If you’re already familiar with the paddling potential of these crystal clear waters, you probably owe Dr. Scott Cunningham and Gayle Wilson a debt of gratitude. The couple started Coastal Adventures 35 years ago in Tangier, located in the heart of the 100 Wild Islands. They have been sharing their beloved waters with kayakers ever since.

Cunningham says the archipelago cast its spell the very first time he glided his kayak among its exposed headlands, idyllic coves and incredible beaches. He literally put the area on paddlers’ maps when he included the 100 Wild Islands in his guidebook, Sea Kayaking in Nova Scotia, first published in 2000. He writes:

“It is the island archipelago that distinguishes the Eastern Shore and makes the region such a pleasure for the paddler. Nowhere else in the province will you find the number and variety of shoals, islets and islands as along this neglected coast…You will be sharing them with only the seals and sea birds.”

It’s no exaggeration to say that the 100 Wild Islands rival many world-class kayaking destinations. The archipelago boasts a terrestrial wilderness twice the size of British Columbia’s Broken Group. It’s more intact than Washington’s San Juan Islands, Maine’s Casco Bay islands or the St. Lawrence River’s Thousand Islands National Park.

It’s also fair to say that the 100 Wild Islands represent one of North America’s most significant coastal conservation success stories in recent years.

“We’ve grown so used to seeing places that we call wild, but they are not really wild,” says well-known environmentalist, Yvon Chouinard. The owner of Patagonia outdoor clothing company became a major donor to the campaign after a recent visit to the 100 Wild Islands.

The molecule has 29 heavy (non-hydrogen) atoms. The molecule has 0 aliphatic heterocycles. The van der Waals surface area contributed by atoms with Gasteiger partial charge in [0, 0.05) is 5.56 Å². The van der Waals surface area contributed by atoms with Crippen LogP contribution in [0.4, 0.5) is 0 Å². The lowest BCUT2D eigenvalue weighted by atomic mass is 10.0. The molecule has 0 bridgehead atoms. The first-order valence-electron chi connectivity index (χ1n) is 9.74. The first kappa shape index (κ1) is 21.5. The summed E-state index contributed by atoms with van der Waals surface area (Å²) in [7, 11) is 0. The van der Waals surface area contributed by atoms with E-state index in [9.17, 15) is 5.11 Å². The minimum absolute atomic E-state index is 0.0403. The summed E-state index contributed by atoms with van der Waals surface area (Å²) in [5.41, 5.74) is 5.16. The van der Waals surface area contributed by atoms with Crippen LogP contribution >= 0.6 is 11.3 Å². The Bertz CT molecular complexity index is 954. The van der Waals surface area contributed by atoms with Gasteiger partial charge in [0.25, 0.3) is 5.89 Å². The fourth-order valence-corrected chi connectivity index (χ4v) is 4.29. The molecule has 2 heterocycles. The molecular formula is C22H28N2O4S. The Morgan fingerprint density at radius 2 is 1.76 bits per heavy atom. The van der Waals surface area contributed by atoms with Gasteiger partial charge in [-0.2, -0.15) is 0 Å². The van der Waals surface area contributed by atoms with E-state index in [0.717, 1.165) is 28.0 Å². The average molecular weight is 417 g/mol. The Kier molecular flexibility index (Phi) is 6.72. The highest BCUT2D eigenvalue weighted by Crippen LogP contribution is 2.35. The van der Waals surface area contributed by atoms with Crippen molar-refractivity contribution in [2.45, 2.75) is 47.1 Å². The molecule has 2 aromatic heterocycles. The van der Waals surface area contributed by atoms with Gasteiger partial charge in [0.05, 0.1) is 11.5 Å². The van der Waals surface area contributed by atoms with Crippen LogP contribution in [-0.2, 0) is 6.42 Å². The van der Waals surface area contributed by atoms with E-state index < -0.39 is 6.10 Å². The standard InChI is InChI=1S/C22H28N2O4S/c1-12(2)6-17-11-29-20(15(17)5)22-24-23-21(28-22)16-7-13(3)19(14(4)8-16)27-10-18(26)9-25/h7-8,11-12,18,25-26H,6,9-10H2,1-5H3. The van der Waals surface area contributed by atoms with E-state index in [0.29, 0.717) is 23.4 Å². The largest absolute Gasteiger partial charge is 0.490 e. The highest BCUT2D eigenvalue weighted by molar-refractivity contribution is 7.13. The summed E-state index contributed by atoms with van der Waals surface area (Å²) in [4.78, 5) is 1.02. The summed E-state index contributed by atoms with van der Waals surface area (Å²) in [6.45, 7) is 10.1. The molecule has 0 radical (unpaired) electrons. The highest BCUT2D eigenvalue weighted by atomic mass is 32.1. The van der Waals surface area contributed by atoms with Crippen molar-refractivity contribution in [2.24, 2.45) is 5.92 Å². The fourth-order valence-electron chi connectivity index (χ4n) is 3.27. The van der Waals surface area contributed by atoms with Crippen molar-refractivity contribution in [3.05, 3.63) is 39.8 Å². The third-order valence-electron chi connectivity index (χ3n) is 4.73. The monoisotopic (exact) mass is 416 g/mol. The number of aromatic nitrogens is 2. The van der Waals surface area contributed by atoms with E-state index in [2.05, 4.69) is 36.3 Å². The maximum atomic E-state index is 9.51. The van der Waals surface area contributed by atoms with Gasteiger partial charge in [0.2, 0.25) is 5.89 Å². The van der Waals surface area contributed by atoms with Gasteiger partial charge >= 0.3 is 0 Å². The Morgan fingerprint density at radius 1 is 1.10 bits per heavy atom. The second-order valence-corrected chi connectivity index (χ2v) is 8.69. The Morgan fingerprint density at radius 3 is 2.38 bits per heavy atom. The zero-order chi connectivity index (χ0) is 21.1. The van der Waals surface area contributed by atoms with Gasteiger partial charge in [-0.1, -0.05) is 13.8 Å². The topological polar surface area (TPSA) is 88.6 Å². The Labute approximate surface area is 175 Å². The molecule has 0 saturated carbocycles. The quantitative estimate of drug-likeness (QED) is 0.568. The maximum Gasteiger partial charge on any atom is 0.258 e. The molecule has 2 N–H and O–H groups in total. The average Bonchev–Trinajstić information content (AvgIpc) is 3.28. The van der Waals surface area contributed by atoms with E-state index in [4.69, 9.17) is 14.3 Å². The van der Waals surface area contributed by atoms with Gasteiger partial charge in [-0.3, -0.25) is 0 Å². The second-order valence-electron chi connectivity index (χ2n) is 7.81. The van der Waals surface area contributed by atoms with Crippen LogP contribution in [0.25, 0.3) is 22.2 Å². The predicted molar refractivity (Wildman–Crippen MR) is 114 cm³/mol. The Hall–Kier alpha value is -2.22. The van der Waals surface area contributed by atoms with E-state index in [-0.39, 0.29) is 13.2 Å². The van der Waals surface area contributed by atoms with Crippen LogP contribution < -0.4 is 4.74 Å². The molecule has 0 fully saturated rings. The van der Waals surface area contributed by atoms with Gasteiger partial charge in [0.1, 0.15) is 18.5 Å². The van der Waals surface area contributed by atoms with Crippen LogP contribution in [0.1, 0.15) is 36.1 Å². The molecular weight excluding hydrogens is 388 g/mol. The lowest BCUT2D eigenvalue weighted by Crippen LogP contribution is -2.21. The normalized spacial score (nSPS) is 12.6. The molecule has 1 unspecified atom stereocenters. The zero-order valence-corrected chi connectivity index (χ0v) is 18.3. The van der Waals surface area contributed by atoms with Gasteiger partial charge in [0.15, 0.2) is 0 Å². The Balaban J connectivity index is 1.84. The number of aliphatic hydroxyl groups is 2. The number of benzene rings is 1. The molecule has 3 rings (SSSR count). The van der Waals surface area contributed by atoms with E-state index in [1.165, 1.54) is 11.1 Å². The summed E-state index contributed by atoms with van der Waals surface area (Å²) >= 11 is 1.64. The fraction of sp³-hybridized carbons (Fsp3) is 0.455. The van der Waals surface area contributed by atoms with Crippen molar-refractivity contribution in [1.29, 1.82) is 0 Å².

“I’ve been involved in conservation all across the planet, and these islands are truly unique, like no other place I’ve ever been,” Chouinard says. “That this archipelago could be so pristine, so close to a city, yet untouched—it just makes so much sense to protect it.”

Paddle the 100 Wild Islands

When: Most precipitation falls in winter and spring, with a fair amount arriving as fog. Rain and storm days are possible any month in Nova Scotia, but the finest paddling weather usually occurs from July to late September.

Where: Both Coastal Adventures and Murphy’s Cove offer good water access for kayakers. Additional public access can be found at Clam Harbour Provincial Park and Taylor Head Provincial Park, which conveniently lie at the west and east end of the 100 Wild Islands, respectively. Both are wonderful protected areas in their own right. The Nature Trust also plans to add visitor friendly facilities and water access from the mainland highway.

Stay: Pitch your tent at Murphy’s Camping on the Ocean before heading out. Great campsites can be found throughout the 100 Wild Islands, with Borgles Island, Shelter Cove and Wolfes Island offering some of the best.

Outfitter: Coastal Adventures in Tangier, Nova Scotia, offer three and five-day guided tours of the 100 Wild Islands throughout July and August 2016.

How To Help: The 100 Wild Islands Legacy Campaign is less than $300,000 from reaching its goal of $7 million. Learn more and help save this unique coastal legacy at

Gregor Wilson volunteers with the Nova Scotia Nature Trust and spent three seasons guiding kayaking on the Eastern Shore. He spends much of his free time skiing, paddling, hiking and trail building. 

v16-iss1-Adventure-Kayak-.jpgThis article originally appeared in Adventure Kayak
Spring 2016 issue.